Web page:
Wednesday, January 29, 2014

It's Cheap, and Filling

Chicken teriyaki, that is.  I made it for dinner on Saturday. I would have posted about it sooner, but I had this crazy idea I would do a cost comparison between the frozen chicken teriyaki at the grocery store and my homemade kind.  Or my homemade the way I did it, and homemade if you bought: boneless skinless chicken breasts, minute rice, and a bottle of teriyaki sauce.  I even started to do the math, but finding prices on the local grocery store websites for fresh chicken and frozen chicken teriyaki (so I didn't have to drive 8-20 miles to a grocery store and price it out)  proved to be pretty impossible.  So you get a late and not so detailed version  ;0)

What I did was:

1. Take a whole chicken out of the freezer and let it thaw 2 days in the fridge.  Then I cut off the breasts. I now had two boneless skinless breasts which run about $4.99 not on sale at the store. (If I remember right, whole chickens run $1.49 to $1.99 a pound depending on the store). Say the breasts actually weighed one pound; which I'm not sure they did, because I didn't get out the scale and weigh them.  In any case, they were plenty of meat for the meal.  I cut the breasts into chunks about 1/2" thick and 2" long.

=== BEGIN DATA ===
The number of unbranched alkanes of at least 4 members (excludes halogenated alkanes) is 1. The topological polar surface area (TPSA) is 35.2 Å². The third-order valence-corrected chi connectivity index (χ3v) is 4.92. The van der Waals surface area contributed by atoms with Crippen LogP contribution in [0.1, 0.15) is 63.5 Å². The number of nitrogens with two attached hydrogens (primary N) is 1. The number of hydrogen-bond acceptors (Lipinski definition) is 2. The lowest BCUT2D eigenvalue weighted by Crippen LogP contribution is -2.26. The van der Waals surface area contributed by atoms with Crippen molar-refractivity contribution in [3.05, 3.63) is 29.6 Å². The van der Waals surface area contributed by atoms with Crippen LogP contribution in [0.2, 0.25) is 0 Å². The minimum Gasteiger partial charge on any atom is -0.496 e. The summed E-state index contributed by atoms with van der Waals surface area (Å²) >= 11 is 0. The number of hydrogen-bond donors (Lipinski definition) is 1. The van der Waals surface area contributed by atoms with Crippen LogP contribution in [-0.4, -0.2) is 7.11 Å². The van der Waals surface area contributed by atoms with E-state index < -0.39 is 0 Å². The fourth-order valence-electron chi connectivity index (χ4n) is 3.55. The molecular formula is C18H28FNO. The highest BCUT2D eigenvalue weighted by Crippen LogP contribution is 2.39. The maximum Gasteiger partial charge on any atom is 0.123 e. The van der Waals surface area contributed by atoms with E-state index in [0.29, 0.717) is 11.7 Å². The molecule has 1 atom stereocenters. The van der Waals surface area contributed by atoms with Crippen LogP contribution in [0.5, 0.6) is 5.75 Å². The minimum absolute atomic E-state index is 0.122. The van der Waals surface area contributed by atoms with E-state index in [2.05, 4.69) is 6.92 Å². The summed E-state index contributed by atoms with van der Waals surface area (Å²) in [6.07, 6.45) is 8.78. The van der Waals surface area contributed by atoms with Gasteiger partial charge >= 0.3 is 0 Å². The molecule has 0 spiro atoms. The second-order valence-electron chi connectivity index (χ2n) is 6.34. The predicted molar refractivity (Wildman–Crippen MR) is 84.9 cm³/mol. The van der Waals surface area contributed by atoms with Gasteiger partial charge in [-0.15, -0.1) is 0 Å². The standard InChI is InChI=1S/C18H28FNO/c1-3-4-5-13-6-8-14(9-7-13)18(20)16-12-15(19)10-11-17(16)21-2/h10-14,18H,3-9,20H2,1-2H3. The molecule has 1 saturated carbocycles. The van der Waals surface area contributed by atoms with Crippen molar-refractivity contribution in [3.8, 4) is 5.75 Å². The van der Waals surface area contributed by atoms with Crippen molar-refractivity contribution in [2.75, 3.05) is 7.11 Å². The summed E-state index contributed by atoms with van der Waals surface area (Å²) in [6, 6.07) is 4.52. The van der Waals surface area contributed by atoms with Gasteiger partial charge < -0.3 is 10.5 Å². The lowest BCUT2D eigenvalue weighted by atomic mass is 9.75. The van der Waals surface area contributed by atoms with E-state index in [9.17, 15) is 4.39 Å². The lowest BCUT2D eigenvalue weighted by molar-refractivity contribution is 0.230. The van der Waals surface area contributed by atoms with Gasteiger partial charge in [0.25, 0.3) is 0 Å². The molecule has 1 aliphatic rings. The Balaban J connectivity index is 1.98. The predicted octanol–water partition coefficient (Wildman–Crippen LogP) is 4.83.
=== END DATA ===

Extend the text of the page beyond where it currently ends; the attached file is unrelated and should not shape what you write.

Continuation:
2. Make 2 cups of white rice (so, 2 cups water plus 1 cup of rice, 1 tbsp butter and 1/2 tsp salt). Real rice takes 30 minutes to cook on the stove.

3.  Cut up 2 stalks of celery and add to steamer along with one bag of Florentine blend veggies (aka frozen broccoli, cauliflower, and carrots from the store--were it summer and if I could get carrots to grow in this clay soil, I would have foregone the frozen veggies for freshly harvested ones).  Anyway, I think the bag of veggies is $1.25 every day price.

4.When the rice was 1/2 done, I turned on the burner under the steamer and started the veggies to cooking.  I also cooked the chicken in a skillet in about 2 tbsp veggie oil until cooked through (10 minutes??).

5.  When veggies were steamed to crisp/tender state, chicken was cooked through, and rice was done, I threw the rice and veggies into the skillet with the chicken, added 2 cups of homemade teriyaki sauce (for recipe, see my post Terribly Yucky Sauce) and let the whole thing simmer another 10 minutes or so.

Done!  A meal to fill four hungry adults for roughly the same price as a bag of frozen chicken teriyaki that only fed two of us the one time I bought it.

The rest of the whole chicken, after I cut the breasts off for teriyaki, went into the crockpot where it cooked on low for about 9 or 10 hours.  Then I deboned it, shredded the meat, and gave the skin and fat to the barn cats, who could use the extra calories during this cold weather.  The shredded meat became chicken enchiladas on Monday.  I still have the 'broth', ie. melted fat and water from the bottom of the crockpot, in the fridge to use in other recipes or maybe as soup stock, I haven't quite decided yet.  Anyway, three meals from one chicken, as is the usual at this little place here.

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